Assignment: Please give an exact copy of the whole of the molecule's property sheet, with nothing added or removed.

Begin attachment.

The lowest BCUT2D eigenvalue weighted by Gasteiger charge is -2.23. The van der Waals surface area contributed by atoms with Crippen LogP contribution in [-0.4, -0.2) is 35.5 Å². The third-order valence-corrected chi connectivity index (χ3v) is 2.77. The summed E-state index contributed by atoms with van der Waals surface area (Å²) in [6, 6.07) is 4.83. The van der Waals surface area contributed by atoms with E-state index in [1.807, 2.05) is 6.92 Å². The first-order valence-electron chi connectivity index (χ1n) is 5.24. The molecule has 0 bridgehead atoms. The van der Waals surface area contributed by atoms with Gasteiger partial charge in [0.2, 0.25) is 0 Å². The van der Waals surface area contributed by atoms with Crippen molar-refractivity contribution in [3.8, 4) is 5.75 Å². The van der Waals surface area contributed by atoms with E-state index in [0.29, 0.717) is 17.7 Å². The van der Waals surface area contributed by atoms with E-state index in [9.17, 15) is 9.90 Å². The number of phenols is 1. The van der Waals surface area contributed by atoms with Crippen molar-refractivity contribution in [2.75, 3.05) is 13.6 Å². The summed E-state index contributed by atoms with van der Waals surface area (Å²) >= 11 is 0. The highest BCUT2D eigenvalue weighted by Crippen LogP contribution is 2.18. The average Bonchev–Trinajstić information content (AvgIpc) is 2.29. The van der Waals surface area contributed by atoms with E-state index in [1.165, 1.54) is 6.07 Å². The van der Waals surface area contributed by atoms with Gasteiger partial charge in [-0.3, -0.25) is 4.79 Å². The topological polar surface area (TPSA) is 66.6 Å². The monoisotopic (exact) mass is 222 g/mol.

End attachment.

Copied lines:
The lowest BCUT2D eigenvalue weighted by Gasteiger charge is -2.23. The van der Waals surface area contributed by atoms with Crippen LogP contribution in [-0.4, -0.2) is 35.5 Å². The third-order valence-corrected chi connectivity index (χ3v) is 2.77. The summed E-state index contributed by atoms with van der Waals surface area (Å²) in [6, 6.07) is 4.83. The van der Waals surface area contributed by atoms with E-state index in [1.807, 2.05) is 6.92 Å². The first-order valence-electron chi connectivity index (χ1n) is 5.24. The molecule has 0 bridgehead atoms. The van der Waals surface area contributed by atoms with Gasteiger partial charge in [0.2, 0.25) is 0 Å². The van der Waals surface area contributed by atoms with Crippen molar-refractivity contribution in [3.8, 4) is 5.75 Å². The van der Waals surface area contributed by atoms with E-state index in [0.29, 0.717) is 17.7 Å². The van der Waals surface area contributed by atoms with E-state index in [9.17, 15) is 9.90 Å². The number of phenols is 1. The van der Waals surface area contributed by atoms with Crippen molar-refractivity contribution in [2.75, 3.05) is 13.6 Å². The summed E-state index contributed by atoms with van der Waals surface area (Å²) >= 11 is 0. The highest BCUT2D eigenvalue weighted by Crippen LogP contribution is 2.18. The average Bonchev–Trinajstić information content (AvgIpc) is 2.29. The van der Waals surface area contributed by atoms with E-state index in [1.165, 1.54) is 6.07 Å². The van der Waals surface area contributed by atoms with Gasteiger partial charge in [-0.3, -0.25) is 4.79 Å². The topological polar surface area (TPSA) is 66.6 Å². The monoisotopic (exact) mass is 222 g/mol.